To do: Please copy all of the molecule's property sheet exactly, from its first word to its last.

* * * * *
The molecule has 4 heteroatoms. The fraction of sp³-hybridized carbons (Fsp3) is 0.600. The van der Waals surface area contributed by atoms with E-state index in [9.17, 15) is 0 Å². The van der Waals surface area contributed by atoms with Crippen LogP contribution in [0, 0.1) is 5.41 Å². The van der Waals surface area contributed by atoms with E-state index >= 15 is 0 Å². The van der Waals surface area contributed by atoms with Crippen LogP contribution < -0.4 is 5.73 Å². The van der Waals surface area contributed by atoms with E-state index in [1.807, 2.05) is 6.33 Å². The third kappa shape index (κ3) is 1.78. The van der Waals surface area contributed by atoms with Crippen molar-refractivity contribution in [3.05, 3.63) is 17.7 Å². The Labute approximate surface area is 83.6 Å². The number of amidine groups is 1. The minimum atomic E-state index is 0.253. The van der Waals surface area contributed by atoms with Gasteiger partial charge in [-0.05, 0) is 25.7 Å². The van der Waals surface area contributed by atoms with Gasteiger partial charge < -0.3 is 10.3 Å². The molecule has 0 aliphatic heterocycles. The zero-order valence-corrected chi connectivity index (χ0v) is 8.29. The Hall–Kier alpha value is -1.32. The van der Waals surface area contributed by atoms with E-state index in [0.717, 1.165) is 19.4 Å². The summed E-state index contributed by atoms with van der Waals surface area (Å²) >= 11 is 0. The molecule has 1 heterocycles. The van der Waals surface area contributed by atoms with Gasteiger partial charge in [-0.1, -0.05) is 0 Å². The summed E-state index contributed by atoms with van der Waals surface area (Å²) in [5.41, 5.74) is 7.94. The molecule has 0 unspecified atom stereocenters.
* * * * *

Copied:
The molecule has 4 heteroatoms. The fraction of sp³-hybridized carbons (Fsp3) is 0.600. The van der Waals surface area contributed by atoms with E-state index in [9.17, 15) is 0 Å². The van der Waals surface area contributed by atoms with Crippen LogP contribution in [0, 0.1) is 5.41 Å². The van der Waals surface area contributed by atoms with E-state index >= 15 is 0 Å². The van der Waals surface area contributed by atoms with Crippen LogP contribution < -0.4 is 5.73 Å². The van der Waals surface area contributed by atoms with E-state index in [1.807, 2.05) is 6.33 Å². The third kappa shape index (κ3) is 1.78. The van der Waals surface area contributed by atoms with Crippen molar-refractivity contribution in [3.05, 3.63) is 17.7 Å². The Labute approximate surface area is 83.6 Å². The number of amidine groups is 1. The minimum atomic E-state index is 0.253. The van der Waals surface area contributed by atoms with Gasteiger partial charge in [-0.05, 0) is 25.7 Å². The van der Waals surface area contributed by atoms with Gasteiger partial charge < -0.3 is 10.3 Å². The molecule has 0 aliphatic heterocycles. The zero-order valence-corrected chi connectivity index (χ0v) is 8.29. The Hall–Kier alpha value is -1.32. The van der Waals surface area contributed by atoms with E-state index in [0.717, 1.165) is 19.4 Å². The summed E-state index contributed by atoms with van der Waals surface area (Å²) >= 11 is 0. The molecule has 1 heterocycles. The van der Waals surface area contributed by atoms with Gasteiger partial charge in [-0.1, -0.05) is 0 Å². The summed E-state index contributed by atoms with van der Waals surface area (Å²) in [5.41, 5.74) is 7.94. The molecule has 0 unspecified atom stereocenters.